Choose your own adventure

I know that this doesn’t strictly fit into the Church – College – Compost thing but, meh.

So I’ve had this idea for a date night. Tell me if you think its crap.

The idea is for me to make a nice dinner and then we an go for a walk and (and here’s the part I’m still thinking through) We’ll read a choose your own adventure novel together. It’s a bit dorky I know, but then date nights are kind of meant to be a little bit unusual aren’t they?

I read a lot of choose your own adventure novels as a kid. Its a really interesting genre when you think about it. The thing that makes them so powerful is the seeming involvement the reader has in the outcome of the story. I can choose to turn to page 19 or 68. So this makes the reader feel like they control the story. Where normal novels invite you into the world the author has created as a casual observer, the choose your own adventure franchise claim to take you further as you determine the outcome of the story.

But you don’t really determine the story’s outcome. I don’t write the story, I’m still an observer. Moreover, I don’t know about you, but when I used to read the novels I’d have my fingers all through the book keeping places, just in case I was unhappy with one of my decisions so I could go back and take another path.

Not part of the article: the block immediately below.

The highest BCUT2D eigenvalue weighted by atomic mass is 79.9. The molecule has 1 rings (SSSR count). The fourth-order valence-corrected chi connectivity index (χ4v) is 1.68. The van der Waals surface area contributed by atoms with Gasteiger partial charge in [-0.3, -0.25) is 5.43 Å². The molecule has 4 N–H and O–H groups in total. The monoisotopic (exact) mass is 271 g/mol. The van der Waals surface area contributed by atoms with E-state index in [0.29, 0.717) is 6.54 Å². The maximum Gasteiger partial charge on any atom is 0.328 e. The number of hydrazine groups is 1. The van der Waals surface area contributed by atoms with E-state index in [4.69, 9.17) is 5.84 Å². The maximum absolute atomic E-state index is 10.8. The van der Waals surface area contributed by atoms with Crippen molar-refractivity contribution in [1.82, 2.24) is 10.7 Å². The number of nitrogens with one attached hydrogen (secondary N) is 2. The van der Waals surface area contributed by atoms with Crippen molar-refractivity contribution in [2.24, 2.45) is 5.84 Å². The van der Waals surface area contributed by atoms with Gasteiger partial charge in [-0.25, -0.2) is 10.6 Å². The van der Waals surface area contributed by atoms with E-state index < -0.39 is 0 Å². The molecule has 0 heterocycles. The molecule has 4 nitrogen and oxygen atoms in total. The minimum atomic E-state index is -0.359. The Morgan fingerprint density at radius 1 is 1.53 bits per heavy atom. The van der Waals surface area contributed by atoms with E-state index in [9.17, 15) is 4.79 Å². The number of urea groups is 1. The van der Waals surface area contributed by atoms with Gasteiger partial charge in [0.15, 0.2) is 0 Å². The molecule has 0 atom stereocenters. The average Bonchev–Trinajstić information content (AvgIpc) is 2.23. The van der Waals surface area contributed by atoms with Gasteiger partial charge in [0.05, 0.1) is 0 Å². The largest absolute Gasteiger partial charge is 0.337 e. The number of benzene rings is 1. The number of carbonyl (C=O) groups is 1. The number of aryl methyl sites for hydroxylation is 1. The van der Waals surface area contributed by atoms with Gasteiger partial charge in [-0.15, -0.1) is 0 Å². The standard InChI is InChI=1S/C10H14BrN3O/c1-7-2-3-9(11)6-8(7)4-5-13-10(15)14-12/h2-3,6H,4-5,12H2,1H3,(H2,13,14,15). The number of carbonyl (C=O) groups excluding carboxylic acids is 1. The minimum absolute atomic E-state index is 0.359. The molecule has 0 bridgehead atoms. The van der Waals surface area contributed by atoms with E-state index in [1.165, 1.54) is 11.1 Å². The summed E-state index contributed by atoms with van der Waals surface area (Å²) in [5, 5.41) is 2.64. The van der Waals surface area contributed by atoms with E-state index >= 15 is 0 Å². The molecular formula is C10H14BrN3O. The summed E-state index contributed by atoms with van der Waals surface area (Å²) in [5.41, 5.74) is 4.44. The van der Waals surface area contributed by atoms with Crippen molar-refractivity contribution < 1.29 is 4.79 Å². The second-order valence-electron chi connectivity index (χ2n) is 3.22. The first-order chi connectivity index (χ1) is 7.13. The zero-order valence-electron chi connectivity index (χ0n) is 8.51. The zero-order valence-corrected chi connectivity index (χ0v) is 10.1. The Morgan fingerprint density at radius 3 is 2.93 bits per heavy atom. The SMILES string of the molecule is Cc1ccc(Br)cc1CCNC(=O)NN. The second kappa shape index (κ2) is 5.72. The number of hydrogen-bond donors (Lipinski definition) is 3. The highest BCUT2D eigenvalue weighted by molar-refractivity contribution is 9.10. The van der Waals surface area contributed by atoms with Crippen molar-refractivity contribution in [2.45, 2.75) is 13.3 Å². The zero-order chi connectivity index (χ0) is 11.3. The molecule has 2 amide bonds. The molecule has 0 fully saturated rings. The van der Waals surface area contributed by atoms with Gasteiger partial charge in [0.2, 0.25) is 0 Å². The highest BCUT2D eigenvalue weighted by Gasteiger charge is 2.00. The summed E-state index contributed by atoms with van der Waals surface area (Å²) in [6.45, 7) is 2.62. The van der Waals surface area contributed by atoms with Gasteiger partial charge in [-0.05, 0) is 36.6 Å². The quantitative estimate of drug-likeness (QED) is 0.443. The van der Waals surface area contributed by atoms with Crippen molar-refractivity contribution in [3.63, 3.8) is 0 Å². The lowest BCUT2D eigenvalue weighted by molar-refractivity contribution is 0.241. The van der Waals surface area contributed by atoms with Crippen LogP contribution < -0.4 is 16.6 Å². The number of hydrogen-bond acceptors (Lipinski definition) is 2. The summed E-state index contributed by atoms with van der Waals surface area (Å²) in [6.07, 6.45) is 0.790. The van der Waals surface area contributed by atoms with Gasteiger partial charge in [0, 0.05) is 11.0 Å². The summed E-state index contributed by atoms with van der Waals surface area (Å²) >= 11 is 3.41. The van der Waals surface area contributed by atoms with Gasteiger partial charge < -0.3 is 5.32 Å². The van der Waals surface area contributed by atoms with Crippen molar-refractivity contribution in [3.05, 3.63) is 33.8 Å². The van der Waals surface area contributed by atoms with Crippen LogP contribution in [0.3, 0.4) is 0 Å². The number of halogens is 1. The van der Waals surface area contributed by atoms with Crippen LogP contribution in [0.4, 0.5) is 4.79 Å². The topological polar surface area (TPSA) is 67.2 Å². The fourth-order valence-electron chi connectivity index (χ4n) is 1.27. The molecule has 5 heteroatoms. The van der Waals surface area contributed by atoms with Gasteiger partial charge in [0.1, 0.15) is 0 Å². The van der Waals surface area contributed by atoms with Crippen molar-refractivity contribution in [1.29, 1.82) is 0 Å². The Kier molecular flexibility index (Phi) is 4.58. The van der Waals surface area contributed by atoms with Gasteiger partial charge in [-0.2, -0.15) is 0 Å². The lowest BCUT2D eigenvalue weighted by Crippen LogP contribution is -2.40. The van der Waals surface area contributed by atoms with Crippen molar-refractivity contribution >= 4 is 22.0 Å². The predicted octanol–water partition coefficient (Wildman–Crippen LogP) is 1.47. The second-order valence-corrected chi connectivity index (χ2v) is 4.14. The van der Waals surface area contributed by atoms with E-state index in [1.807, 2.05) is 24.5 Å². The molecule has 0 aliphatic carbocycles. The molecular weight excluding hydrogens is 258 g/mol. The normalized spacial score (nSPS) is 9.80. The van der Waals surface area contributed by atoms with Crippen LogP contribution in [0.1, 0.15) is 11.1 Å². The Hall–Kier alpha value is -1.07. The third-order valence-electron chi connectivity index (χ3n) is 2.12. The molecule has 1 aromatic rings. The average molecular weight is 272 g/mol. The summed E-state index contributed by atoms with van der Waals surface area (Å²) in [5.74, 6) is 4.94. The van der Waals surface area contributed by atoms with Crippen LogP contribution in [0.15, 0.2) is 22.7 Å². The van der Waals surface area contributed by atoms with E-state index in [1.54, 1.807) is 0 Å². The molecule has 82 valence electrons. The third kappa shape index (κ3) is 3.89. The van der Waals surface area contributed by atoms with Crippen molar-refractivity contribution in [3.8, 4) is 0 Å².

If anything, normal novels give you more freedom as you imagine the possibilities of paths untaken don’t they?

Anyhow, enough bagging of the genre. I’m going to give it a go and I’ll let you know how it went.



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2 responses to “Choose your own adventure

  1. I’ve always hated choose your own adventure novels. Don’t know why exactly. Think it’s because i like stories to mean something (i’m pre-post-modern i know), and when you’re choosing the outcome it’s pretty difficult to get any meaning more than: ‘you killed the monster and saved the world’ or ‘you died’.

    Anyway, that’s my winge.


    • steveboxwell

      Interesting. I think post-moderns like their stories to mean something, they just don’t want to acknowledge that the composer of a text has any say in what it means. 🙂

      I agree with you though about the lack of meaning. We’ll see how the date goes.

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